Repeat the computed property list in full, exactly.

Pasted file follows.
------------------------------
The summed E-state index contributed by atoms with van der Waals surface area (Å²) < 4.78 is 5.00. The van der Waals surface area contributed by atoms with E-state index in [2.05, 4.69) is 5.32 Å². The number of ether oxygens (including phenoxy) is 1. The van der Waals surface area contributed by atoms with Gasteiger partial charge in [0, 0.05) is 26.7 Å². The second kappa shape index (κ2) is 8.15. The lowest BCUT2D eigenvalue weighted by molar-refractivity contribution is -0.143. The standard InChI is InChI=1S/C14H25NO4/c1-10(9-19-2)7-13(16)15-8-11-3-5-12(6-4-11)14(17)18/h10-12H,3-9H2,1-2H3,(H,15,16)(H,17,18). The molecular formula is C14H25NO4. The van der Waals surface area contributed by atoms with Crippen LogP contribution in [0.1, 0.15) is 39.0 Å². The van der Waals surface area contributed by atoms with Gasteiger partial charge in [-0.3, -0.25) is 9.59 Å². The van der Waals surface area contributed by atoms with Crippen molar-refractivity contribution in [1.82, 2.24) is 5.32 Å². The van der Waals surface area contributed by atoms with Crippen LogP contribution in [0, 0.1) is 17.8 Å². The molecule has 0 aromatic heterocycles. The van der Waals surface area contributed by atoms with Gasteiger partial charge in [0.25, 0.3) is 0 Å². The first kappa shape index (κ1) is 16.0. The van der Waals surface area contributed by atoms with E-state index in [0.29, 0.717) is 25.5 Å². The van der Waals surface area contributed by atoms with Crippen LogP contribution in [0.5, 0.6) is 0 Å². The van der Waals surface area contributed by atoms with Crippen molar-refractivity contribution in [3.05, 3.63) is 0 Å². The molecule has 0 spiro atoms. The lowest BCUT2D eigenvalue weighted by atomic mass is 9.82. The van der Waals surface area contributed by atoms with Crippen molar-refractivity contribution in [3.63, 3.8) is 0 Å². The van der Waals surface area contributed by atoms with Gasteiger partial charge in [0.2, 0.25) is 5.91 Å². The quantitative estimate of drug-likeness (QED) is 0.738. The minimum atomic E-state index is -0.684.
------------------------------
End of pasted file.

The summed E-state index contributed by atoms with van der Waals surface area (Å²) < 4.78 is 5.00. The van der Waals surface area contributed by atoms with E-state index in [2.05, 4.69) is 5.32 Å². The number of ether oxygens (including phenoxy) is 1. The van der Waals surface area contributed by atoms with Gasteiger partial charge in [0, 0.05) is 26.7 Å². The second kappa shape index (κ2) is 8.15. The lowest BCUT2D eigenvalue weighted by molar-refractivity contribution is -0.143. The standard InChI is InChI=1S/C14H25NO4/c1-10(9-19-2)7-13(16)15-8-11-3-5-12(6-4-11)14(17)18/h10-12H,3-9H2,1-2H3,(H,15,16)(H,17,18). The molecular formula is C14H25NO4. The van der Waals surface area contributed by atoms with Crippen LogP contribution in [0.1, 0.15) is 39.0 Å². The van der Waals surface area contributed by atoms with Gasteiger partial charge in [-0.3, -0.25) is 9.59 Å². The van der Waals surface area contributed by atoms with Crippen molar-refractivity contribution in [1.82, 2.24) is 5.32 Å². The van der Waals surface area contributed by atoms with Crippen LogP contribution in [0, 0.1) is 17.8 Å². The molecule has 0 aromatic heterocycles. The van der Waals surface area contributed by atoms with Gasteiger partial charge in [0.25, 0.3) is 0 Å². The first kappa shape index (κ1) is 16.0. The van der Waals surface area contributed by atoms with E-state index in [0.29, 0.717) is 25.5 Å². The van der Waals surface area contributed by atoms with Crippen LogP contribution in [0.5, 0.6) is 0 Å². The van der Waals surface area contributed by atoms with Crippen molar-refractivity contribution in [3.05, 3.63) is 0 Å². The molecule has 0 spiro atoms. The lowest BCUT2D eigenvalue weighted by atomic mass is 9.82. The van der Waals surface area contributed by atoms with Crippen molar-refractivity contribution in [3.63, 3.8) is 0 Å². The van der Waals surface area contributed by atoms with Gasteiger partial charge in [0.2, 0.25) is 5.91 Å². The quantitative estimate of drug-likeness (QED) is 0.738. The minimum atomic E-state index is -0.684.